Can a provider refuse to do an eye exam if the patient declines pupil dilation? Or can a provider mandate a patient to do a pupil dilation in order to complete an eye exam? Is this sanctioned by governing boards? The patient is healthy, young, and has no history of eye problems.

It is generally accepted that to do a complete eye exam, the pupil should be dilated. I tell patients that examining the back of the eye without dilation is like trying to examine a room through a keyhole as opposed to opening the door. If a patient has a problem related to the front of the eye such as conjunctivitis (pink eye), then we may not dilate the patient. However, if the patient has a symptom that pertains to the back of the eye, like floaters or symptoms of a retinal detachment, then most ophthalmologist would insist on dilating the pupil. In fact, it could be considered below the standard of care to not do so.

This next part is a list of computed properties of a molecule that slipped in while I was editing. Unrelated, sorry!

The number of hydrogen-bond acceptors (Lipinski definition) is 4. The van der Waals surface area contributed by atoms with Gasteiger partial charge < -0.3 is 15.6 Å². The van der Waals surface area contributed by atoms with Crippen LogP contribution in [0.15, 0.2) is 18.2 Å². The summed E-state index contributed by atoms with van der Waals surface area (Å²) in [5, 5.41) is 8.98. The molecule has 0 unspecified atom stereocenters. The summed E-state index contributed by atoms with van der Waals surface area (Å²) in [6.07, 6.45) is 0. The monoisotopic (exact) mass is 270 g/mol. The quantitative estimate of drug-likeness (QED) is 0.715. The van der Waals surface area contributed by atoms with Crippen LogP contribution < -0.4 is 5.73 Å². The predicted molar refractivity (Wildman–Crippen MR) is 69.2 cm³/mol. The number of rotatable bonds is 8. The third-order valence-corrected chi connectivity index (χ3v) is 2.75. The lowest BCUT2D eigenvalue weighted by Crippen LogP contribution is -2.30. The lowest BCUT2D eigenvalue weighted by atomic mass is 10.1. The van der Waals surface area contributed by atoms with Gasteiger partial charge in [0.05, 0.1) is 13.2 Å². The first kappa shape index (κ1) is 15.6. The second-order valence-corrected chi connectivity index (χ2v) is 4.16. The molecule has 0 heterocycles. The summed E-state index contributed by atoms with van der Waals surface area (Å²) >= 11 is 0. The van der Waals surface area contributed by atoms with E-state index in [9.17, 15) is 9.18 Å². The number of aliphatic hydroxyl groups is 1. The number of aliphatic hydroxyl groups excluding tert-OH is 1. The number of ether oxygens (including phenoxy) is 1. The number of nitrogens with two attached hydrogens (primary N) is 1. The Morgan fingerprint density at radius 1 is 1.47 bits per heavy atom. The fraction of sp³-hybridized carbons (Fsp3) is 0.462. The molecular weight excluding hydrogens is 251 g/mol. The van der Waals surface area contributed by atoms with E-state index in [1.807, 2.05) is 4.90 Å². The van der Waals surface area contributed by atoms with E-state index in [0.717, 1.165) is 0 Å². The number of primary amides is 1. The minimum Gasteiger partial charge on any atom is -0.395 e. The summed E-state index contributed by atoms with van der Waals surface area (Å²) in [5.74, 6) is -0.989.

No, a provider cannot mandate a patient to do a pupil dilation but if needed would explain why to the patient. If the patient still refused dilation, the provider would likely document that the patient refused dilation. Pupil dilation is standard practice even in young, healthy patients. Patients of any age could have a serious problem in the back of the eye such as retinal detachment, or melanoma to name a couple of possibilities.
Answered By: Jane C Edmond MD Shared from AAO

What happens if a patient refuses dilation during an eye exam

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